If Britney Spears wants legal assistance with her conservatorship, the ACLU says they’ll help
When it comes to Britney Spears and her current legal situation, matters are complex, to say the least. The singer has been under a conservatorship since 2008, which gives her father, Jamie Spears, sole control over her career and finances, and even, at times, her personal life. Now the singer is requesting a change of power, so to speak, when it comes to who’s in charge of her life. And the ACLU is offering their legal counsel — if she wants it.
This week, Spears asked a California court to remove her dad as the sole conservator of person, and instead replace him with Jodi Montgomery — who has been her conservator of person since late last year, when Jamie Spears began battling serious health issues.
Conservatorships (also known as guardianships) grant a person care over an adult who has been determined “unable to care for himself or herself or manage his or her own finances” by a court of law. In 2008, Spears was under mental and emotional duress, was the subject of constant paparazzi harassment, and the state of her mental health received national speculation almost daily. Last year, Spears entered a mental health facility for a temporary stay, citing her father’s ongoing health concerns as the reason.
In recent years, Spears’ fans have campaigned for her to regain her legal rights and the ability to make major life decisions, both personally and financially, under the #FreeBritney movement. Many of them even gathered outside the courthouse this week to show their support for Britney.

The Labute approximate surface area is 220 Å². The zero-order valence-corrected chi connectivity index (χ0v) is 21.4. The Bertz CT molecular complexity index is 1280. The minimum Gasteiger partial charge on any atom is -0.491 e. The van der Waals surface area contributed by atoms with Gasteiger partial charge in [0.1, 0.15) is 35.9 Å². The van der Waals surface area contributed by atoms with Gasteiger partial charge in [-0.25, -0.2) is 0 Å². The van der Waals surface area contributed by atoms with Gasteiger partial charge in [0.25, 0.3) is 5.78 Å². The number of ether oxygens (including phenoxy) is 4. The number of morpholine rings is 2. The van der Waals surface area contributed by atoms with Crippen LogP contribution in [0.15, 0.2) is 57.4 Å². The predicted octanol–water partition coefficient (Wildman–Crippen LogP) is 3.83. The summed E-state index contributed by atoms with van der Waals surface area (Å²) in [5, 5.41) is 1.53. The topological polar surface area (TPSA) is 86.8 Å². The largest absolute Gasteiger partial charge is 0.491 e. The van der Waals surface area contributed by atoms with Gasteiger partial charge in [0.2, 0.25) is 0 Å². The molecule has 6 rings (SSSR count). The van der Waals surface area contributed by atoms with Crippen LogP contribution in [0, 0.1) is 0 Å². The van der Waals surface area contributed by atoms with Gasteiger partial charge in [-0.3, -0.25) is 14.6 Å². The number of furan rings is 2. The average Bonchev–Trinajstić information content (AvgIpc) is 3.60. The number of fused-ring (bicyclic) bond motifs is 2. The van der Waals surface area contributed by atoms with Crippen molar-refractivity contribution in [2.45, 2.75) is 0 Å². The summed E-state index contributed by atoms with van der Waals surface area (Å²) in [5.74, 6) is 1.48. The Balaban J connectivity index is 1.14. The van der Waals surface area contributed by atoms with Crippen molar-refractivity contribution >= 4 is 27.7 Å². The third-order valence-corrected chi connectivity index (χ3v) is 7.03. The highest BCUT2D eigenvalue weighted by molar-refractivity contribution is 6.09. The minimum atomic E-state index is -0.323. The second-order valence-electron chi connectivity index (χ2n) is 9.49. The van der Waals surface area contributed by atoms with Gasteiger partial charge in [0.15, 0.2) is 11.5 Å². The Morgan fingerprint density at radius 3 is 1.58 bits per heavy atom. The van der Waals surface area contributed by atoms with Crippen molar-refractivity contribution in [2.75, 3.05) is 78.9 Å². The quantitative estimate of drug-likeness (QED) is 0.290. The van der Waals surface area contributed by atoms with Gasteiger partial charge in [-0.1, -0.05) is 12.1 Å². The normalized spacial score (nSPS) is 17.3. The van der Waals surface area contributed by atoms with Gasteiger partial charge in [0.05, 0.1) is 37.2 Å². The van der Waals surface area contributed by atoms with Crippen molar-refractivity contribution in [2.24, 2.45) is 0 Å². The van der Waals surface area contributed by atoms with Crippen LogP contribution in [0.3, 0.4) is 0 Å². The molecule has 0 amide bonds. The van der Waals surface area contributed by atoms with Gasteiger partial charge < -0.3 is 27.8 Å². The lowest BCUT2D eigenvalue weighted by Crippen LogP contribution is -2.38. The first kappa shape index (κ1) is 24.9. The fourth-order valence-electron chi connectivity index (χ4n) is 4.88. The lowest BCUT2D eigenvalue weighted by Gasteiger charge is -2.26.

And now the ACLU is stepping into the #FreeBritney movement to offer their support.
People with disabilities have a right to lead self-directed lives and retain their civil rights.
If Britney Spears wants to regain her civil liberties and get out of her conservatorship, we are here to help her. https://t.co/uLRakw7c4C
— ACLU (@ACLU) August 19, 2020
“People with disabilities have a right to lead self-directed lives and retain their civil rights,” the ACLU said in a tweet Wednesday. “If Britney Spears wants to regain her civil liberties and get out of her conservatorship, we are here to help her.”
Zoe Brennan-Krohn, a staff attorney with the ACLU, clarified to Buzzfeed News what they mean by “people with disabilities” as it relates to Spears. “I don’t know what types of disabilities or diagnoses Britney Spears has or doesn’t have, but she’s being perceived by the court as a person with disabilities,” she said. “That’s why there’s a conservatorship.”
According to court documents obtained by Entertainment Tonight, the singer no longer wants her father to serve in his longtime role in her life as conservator. “Britney is strongly opposed to James [Jamie Spears] return as the conservator of her person,” the documents read. The court ruled yesterday that Spears’ 12-year conservatorship would remain unchanged through 2021.
It’s important to note that Spears has not commented publicly on the state of her mental health in its current state, nor has she ever publicly or officially discussed the terms of her conservatorship or her personal feelings about it. But should she want assistance with battling it — and under conservatorship, she is unable to hire her own legal counsel without approval — the ACLU, and her fans, are here for her.